With the shipyards of the North East historically being the lifeblood of local communities which were built up around them, most families in these areas had one or more members employed in the industry. And son followed father and grandfather before him into the yards. Born and raised in Middlesbrough in 1956, British contemporary artist, Mackenzie Thorpe, like many young men of the time, seemingly had his career route planned out whilst at school. However after a stint in the shipyards, Thorpe took the advice of a friend, who taken with his art work suggested that he should attend art school instead, to pursue what was clearly defined in his drawings and painting as a love for art, as well as a gift.
At 21, Thorpe enrolled at the local Cleveland College of Art and Design, where under the tutelage of Tom Wall he passed his course with flying colours and went on to win a place on a fine arts course at the Byam Shaw College of Art in London. On graduating in 1982, Thorpe chose to stay in the UK’s capital city to help disadvantaged children, until returning to his native North East with his own young family in 1989. Settling in Richmond in North Yorkshire, Thorpe opened Arthaus, a gallery in the town, which still prospers today.
Thorpe’s work falls into the category of abstract art, and are built on the foundations of what he calls ‘art from the heart’; drawing together tenderness and an intuitive human sensitivity with a fervency and energy via his abstract interpretations of animals and children in the main. Square sheep and duffle-coated boys accentuate what to many might be looked upon as the mundane,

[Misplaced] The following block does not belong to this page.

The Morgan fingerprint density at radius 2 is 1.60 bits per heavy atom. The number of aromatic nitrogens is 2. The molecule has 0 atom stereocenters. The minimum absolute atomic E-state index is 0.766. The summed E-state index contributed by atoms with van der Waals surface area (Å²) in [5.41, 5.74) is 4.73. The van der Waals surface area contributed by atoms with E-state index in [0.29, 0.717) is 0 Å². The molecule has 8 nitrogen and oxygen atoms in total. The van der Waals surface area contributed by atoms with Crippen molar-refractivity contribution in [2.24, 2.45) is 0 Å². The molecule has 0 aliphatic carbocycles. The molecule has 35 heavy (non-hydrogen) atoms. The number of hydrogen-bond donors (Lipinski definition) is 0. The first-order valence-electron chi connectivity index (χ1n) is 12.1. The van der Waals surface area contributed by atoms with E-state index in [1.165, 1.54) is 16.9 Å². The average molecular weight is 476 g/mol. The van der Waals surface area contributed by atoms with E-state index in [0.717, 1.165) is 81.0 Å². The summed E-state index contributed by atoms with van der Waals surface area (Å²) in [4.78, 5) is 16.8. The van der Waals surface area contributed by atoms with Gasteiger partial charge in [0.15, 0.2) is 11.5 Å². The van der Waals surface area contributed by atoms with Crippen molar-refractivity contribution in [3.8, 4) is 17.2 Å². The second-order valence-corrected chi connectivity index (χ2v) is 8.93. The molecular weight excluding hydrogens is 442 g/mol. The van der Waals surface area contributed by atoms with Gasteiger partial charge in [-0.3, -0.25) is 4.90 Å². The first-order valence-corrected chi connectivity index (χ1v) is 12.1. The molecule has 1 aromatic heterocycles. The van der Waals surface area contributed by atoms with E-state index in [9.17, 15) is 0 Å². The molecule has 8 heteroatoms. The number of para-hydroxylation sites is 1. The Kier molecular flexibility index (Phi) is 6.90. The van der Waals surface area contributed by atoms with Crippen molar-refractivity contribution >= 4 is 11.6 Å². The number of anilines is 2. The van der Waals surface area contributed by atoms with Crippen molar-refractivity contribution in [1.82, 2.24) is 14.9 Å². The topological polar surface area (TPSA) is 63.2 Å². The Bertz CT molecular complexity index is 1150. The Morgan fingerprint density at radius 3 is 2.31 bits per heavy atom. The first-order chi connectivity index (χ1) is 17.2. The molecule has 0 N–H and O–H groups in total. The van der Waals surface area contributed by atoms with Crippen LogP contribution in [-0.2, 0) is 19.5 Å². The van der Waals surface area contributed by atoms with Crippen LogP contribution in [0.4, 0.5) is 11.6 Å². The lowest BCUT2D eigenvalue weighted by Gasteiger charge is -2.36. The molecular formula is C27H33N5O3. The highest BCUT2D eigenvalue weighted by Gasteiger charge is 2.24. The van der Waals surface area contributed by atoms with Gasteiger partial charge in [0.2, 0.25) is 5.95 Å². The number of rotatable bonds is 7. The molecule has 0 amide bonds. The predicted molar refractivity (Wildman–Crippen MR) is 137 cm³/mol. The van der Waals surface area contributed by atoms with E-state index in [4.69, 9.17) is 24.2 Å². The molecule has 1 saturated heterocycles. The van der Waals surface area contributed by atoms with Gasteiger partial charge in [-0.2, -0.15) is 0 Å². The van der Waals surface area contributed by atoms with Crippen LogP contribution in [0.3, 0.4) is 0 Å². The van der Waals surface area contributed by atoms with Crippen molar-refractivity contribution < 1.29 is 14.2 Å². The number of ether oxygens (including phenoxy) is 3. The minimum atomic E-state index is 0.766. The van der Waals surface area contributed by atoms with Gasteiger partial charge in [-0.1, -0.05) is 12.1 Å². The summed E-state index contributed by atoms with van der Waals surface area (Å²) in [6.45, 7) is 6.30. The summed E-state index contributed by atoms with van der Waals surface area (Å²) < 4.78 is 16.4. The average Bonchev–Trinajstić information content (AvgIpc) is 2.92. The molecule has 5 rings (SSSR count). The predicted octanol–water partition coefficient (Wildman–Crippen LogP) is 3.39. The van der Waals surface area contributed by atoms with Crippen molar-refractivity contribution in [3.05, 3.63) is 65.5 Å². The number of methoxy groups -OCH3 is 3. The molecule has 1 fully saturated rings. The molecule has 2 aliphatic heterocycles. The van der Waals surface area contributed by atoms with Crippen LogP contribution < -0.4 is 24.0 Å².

oversized animals, out-of-kilter perspective to children are all underpinned by a humour and warmth and an overwhelming sense of being. In some of Thorpe’s more challenging works, he observes the effect isolation has on individuals and man’s struggle against the odds, clearly coloured by the artist’s time spent in London working on behalf of disadvantaged youngsters. This honesty and need to alter accepted environments and rites of passage, also lends credence from his childhood in a generally deprived Middlesbrough, which again is depicted in much of his work.
Plaudits and general recognition for his abstract works of art have stacked up over the years, including his ‘Best-Selling Published Artist’ award picked up in 2000 from the Fine Art Trade Guild-hosted Art and Framing Industry Awards, whilst he was also chosen to design the official Christmas cards for the then Conservative politician and party leader, William Hague, who’s constituency was Richmond. Thorpe was also the recipient of an honouree Master of Art degree, awarded by his hometown’s Teesside University. Perversely however, the Middlesbrough Institute of Modern Art (MIMA) have consistently failed to recognize Thorpe’s artist achievements and exhibit his work to date. Furthermore, the Mackenzie Thorpe Foundation was launched in 2005 with a remit to support worthy causes.